5 Things To Do During Market Corrections

  • Posted by on February 11th, 2016 at 12:47 pm

1) Protect Capital – The best traders all preach defense first. I moved my clients to a large cash position at the beginning of the year and will keep it that way until market conditions improve. Raising cash isn’t for everyone, but I also don’t believe in being 100% invested at all times.

2) Keep positions light – If you normally buy 1,000 shares, there is nothing wrong with buying 100 or 200 shares. One reason is that it allows you to scale into some stocks you might like longer-term. Another reason is that smaller positions help you deal with higher volatility. That way, you don’t get stopped out of everything during wide market swings.

3) Keep a watch list – When we start a new uptrend, it is important to be ready to pounce on the strongest stocks out there. For example, after the March 2009 bottom, GMCR and NFLX were two of the first stocks to emerge to new highs, and they went on to become huge winners.

4) Protect your confidence – Don’t underestimate the importance of keeping a strong mind during these downtrends. I used to get discouraged and think we’ll never see an uptrend again. Now, I am highly encouraged because I know with 100% certainty we will see a brand new uptrend when this correction ends. The key is to protect your confidence so you are ready to take advantage of it!

5) Learn Patience – The technical damage so far this year is extreme and needs time to repair. How long? Nobody knows. It could be a few weeks, a few months, or even longer. Either way, all the major indexes are below their 200-day moving averages. My experience tells me that when bad news happens AND we are below this level, the bad news tends to exaggerate moves to the downside.

I realize there are other strategies to use during market corrections, but as I always say: DO WHAT WORKS FOR YOU. Have a sound strategy and know your timeframe. For me, I am finding no stocks that fit my strict investment criteria and I will continue to keep my clients on the sidelines until conditions improve. A strong new uptrend is coming in the future, just stay patient and disciplined and save your money for it! Good luck!

I can be reached at: jfahmy@zorcapital.com

Follow me on Twitter @jfahmy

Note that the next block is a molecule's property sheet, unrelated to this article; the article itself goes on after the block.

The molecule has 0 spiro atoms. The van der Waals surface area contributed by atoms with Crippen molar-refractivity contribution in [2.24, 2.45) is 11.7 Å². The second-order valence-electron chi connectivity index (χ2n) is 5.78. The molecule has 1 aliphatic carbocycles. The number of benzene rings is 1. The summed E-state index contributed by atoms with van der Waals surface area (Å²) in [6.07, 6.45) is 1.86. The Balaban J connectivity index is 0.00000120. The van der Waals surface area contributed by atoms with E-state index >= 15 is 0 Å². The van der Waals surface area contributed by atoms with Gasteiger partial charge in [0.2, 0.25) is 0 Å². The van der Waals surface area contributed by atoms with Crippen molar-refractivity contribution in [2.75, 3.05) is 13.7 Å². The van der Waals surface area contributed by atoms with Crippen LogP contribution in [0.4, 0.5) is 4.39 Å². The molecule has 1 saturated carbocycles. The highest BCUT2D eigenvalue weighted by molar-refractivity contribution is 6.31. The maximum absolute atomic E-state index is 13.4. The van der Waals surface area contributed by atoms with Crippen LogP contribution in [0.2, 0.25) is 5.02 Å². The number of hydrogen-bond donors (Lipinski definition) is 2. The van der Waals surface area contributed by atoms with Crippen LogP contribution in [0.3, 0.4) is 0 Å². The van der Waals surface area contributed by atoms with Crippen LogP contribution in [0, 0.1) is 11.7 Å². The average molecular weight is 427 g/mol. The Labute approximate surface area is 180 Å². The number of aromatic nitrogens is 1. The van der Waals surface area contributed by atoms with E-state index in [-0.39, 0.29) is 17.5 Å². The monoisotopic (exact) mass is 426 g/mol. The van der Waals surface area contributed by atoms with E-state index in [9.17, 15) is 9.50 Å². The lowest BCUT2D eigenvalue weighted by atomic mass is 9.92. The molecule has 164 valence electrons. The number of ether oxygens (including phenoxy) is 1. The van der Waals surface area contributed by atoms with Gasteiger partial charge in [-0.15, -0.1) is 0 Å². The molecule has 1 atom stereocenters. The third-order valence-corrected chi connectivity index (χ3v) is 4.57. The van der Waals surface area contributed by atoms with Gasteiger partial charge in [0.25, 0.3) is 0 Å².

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When Do You Get Back In?

  • Posted by on February 8th, 2016 at 5:05 pm

For the past month, I’ve been writing on this blog how I moved my clients to 90-100% cash at the beginning of the year. The number one email question I’ve received is: “When do you get back in?” Before I answer the question, there are a few points I would like to make:

1) This blog is not investment advice. Please don’t follow anyone blindly (including myself). You should know your timeframe, risk tolerance, investment style, and have some financial objectives. If you don’t have a plan, I suggest you get one!

2) My concern is not when to get back in. My concern is to avoid further potential downside. I’m not thinking about offense, I’m thinking about defense. I have studied the best traders in the world and they all preach defense and cutting your losses.

3) I have no problem making decisions. I’m not worried that I’ll sit out for an extended period of time and miss the next rally. When market conditions improve, I am confident that I will identify the best fundamentally and technically sound stocks, and trade them as effectively as possible.

Now to answer the question. What I need to see is the major indexes get back above their 50-day moving averages, accumulation in the form of institutional buying, and sentiment to turn extremely bearish. Finally, and most importantly, we need to see strong fundamental companies with solid earnings and sales growth build sound technical bases.

For all this to happen, it will take some time. The truly patient and disciplined traders will be rewarded when this correction is over, but people who force trades will continue to get frustrated and hurt their confidence. In the meantime, I suggest keeping your positions light as I continue to expect more volatility. Again, know your timeframe, stick to your investment plan, and stay defensive until conditions improve.

I can be reached at: jfahmy@zorcapital.com

Follow me on Twitter @jfahmy
Follow me on StockTwits @jfahmy

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